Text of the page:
Learning from Toyota’s experiment

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Learning from Toyota’s experiment

Balancing work and family is the biggest challenge for career women. It is not easy for a woman to juggle her roles at home and the office, and this has become the biggest reason young Korean women have been putting off or shunning marriage altogether. The low birth rate as been the outcome. Korea has had one of the lowest birth rates in the world for 15 years with less than 1.3 children per woman on average.

Starting in August, Toyota Motor will allow around 25,000 employees, or 35 percent of the workforce at its headquarters in Japan, to work from home. This radical experiment can have strong implications for our society with its similar demographic challenge. The option is available to non-manufacturing employees in human resources, research and development, accounts or sales and other engineering fields who have been with the company for more than five years. Those working from home only have to come to the office for two hours a week.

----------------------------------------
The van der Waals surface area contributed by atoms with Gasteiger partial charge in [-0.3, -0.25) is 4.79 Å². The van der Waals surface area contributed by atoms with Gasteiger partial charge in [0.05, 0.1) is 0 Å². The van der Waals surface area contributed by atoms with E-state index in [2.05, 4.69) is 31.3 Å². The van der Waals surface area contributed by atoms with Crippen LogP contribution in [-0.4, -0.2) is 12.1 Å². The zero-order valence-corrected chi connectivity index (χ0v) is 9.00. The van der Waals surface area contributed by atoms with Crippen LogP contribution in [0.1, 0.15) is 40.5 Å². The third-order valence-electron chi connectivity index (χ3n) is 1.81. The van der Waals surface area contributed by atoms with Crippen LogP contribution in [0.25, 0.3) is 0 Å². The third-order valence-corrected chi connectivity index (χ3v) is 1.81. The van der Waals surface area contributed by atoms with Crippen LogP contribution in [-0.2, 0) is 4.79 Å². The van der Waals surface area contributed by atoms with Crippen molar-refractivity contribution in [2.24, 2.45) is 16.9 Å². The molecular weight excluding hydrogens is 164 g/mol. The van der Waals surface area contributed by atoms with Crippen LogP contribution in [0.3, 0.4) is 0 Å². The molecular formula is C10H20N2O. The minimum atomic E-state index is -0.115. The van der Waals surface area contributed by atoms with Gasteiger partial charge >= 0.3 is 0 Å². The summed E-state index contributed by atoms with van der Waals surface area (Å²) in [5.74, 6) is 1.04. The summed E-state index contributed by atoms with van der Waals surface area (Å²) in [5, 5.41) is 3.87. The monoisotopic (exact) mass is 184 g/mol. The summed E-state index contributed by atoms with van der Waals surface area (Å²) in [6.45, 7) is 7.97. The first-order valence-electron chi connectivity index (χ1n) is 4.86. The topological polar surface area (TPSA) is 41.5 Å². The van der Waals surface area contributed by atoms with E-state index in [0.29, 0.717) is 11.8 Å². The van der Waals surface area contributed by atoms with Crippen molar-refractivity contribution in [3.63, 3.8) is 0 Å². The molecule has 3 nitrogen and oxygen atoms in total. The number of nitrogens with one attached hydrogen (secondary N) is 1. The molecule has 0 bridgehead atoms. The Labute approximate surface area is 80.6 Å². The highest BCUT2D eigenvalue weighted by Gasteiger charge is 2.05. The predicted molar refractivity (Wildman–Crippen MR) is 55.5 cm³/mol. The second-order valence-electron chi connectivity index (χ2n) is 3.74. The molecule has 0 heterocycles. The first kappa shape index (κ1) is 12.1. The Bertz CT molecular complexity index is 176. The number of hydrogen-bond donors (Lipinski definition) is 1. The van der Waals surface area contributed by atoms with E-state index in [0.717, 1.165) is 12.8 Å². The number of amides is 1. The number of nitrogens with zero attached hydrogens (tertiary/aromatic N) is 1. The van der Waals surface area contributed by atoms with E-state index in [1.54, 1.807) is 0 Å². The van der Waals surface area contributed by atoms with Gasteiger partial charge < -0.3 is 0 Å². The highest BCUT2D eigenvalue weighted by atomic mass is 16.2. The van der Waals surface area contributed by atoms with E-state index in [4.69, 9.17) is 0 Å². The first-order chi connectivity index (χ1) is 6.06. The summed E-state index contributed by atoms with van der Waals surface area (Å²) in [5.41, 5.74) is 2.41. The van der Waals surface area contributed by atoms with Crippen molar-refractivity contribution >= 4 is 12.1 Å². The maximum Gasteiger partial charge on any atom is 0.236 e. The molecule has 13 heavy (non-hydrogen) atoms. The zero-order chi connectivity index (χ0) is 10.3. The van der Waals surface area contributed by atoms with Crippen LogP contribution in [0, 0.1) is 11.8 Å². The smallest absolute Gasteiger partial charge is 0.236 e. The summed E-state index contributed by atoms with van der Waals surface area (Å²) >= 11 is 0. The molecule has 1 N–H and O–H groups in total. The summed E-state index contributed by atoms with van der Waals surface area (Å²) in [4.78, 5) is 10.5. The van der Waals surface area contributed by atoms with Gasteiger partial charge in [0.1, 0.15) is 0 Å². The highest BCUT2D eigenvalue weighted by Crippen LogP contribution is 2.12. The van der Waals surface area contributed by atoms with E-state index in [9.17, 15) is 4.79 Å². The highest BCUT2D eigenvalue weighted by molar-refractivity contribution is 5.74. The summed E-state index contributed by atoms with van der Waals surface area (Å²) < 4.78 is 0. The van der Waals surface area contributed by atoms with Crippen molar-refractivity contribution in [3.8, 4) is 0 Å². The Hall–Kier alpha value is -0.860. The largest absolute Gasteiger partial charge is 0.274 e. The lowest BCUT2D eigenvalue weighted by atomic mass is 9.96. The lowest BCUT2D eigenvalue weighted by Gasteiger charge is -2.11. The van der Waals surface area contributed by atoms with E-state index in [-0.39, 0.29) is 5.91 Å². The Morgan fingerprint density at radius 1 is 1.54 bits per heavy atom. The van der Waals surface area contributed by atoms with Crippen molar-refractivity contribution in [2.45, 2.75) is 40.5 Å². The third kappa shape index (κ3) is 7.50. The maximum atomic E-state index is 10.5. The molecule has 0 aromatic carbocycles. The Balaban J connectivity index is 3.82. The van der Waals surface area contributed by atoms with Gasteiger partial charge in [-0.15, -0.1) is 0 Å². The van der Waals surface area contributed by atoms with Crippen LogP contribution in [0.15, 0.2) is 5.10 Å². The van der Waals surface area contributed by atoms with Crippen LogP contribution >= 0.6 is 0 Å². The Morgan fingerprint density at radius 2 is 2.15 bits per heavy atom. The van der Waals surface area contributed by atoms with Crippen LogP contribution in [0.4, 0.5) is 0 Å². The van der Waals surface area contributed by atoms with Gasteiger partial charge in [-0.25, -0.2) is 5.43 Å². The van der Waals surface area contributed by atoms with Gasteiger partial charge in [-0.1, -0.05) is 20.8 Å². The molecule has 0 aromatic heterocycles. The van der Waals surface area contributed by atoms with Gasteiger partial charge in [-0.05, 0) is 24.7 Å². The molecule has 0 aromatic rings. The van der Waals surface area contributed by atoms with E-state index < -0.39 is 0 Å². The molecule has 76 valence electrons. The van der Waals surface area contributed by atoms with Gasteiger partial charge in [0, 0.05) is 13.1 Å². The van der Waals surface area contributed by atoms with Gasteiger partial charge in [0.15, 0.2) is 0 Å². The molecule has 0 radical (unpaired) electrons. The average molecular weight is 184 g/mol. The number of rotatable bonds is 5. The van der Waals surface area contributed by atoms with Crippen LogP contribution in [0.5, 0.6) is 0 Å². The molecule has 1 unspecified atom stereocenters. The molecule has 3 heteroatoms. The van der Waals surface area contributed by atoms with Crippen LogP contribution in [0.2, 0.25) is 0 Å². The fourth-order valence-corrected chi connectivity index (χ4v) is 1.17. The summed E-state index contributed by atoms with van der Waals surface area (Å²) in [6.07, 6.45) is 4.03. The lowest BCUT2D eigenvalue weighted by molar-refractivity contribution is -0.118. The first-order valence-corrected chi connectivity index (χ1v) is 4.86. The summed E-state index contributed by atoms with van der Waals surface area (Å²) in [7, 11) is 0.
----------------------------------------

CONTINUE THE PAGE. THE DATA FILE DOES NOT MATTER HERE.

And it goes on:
The experiment underscores the company’s will not to give up a competent workforce at a time when people are getting older and the birth rate is dropping. It was responding to the government’s aggressive agenda to maintain a population of 100 million by encouraging females to continue working and more men to help out at home. Mitsubishi and other companies said they would be expanding work-from-home programs.

We must not watch the changes in Japan simply with envy. Our society needs action just as bold to push the birth rate past 1.5 by 2020. The government must employ flexible work systems at public institutions to set an example. Private corporations should also learn from Toyota and change their rigid systems. We cannot avoid the looming demographic cliff with shoddy, all-for-show measures like state-run consulting services for working moms and dads.

JoongAng Ilbo, June 11, Page 26
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